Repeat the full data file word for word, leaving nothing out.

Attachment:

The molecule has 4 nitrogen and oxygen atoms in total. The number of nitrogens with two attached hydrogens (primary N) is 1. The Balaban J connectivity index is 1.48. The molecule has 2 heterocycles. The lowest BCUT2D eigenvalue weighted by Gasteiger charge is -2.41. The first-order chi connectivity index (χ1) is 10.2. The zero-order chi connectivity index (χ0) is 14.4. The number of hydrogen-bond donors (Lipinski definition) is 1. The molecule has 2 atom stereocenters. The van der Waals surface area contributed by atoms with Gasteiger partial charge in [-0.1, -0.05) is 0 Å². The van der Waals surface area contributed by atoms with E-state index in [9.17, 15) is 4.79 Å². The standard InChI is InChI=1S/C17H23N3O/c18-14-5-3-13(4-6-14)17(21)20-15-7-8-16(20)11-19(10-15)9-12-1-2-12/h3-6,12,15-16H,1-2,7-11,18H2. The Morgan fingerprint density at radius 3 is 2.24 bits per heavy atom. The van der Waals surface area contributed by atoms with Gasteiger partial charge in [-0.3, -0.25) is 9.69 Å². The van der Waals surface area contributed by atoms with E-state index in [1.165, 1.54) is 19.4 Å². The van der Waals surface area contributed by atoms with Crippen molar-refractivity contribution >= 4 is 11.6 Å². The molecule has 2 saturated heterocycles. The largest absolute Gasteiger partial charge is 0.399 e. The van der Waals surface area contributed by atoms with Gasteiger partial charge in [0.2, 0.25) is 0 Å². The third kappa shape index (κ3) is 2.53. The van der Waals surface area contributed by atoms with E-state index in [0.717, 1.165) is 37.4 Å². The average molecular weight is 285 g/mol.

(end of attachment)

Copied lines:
The molecule has 4 nitrogen and oxygen atoms in total. The number of nitrogens with two attached hydrogens (primary N) is 1. The Balaban J connectivity index is 1.48. The molecule has 2 heterocycles. The lowest BCUT2D eigenvalue weighted by Gasteiger charge is -2.41. The first-order chi connectivity index (χ1) is 10.2. The zero-order chi connectivity index (χ0) is 14.4. The number of hydrogen-bond donors (Lipinski definition) is 1. The molecule has 2 atom stereocenters. The van der Waals surface area contributed by atoms with Gasteiger partial charge in [-0.1, -0.05) is 0 Å². The van der Waals surface area contributed by atoms with E-state index in [9.17, 15) is 4.79 Å². The standard InChI is InChI=1S/C17H23N3O/c18-14-5-3-13(4-6-14)17(21)20-15-7-8-16(20)11-19(10-15)9-12-1-2-12/h3-6,12,15-16H,1-2,7-11,18H2. The Morgan fingerprint density at radius 3 is 2.24 bits per heavy atom. The van der Waals surface area contributed by atoms with Gasteiger partial charge in [-0.3, -0.25) is 9.69 Å². The van der Waals surface area contributed by atoms with E-state index in [1.165, 1.54) is 19.4 Å². The van der Waals surface area contributed by atoms with Crippen molar-refractivity contribution >= 4 is 11.6 Å². The molecule has 2 saturated heterocycles. The largest absolute Gasteiger partial charge is 0.399 e. The van der Waals surface area contributed by atoms with Gasteiger partial charge in [0.2, 0.25) is 0 Å². The third kappa shape index (κ3) is 2.53. The van der Waals surface area contributed by atoms with E-state index in [0.717, 1.165) is 37.4 Å². The average molecular weight is 285 g/mol.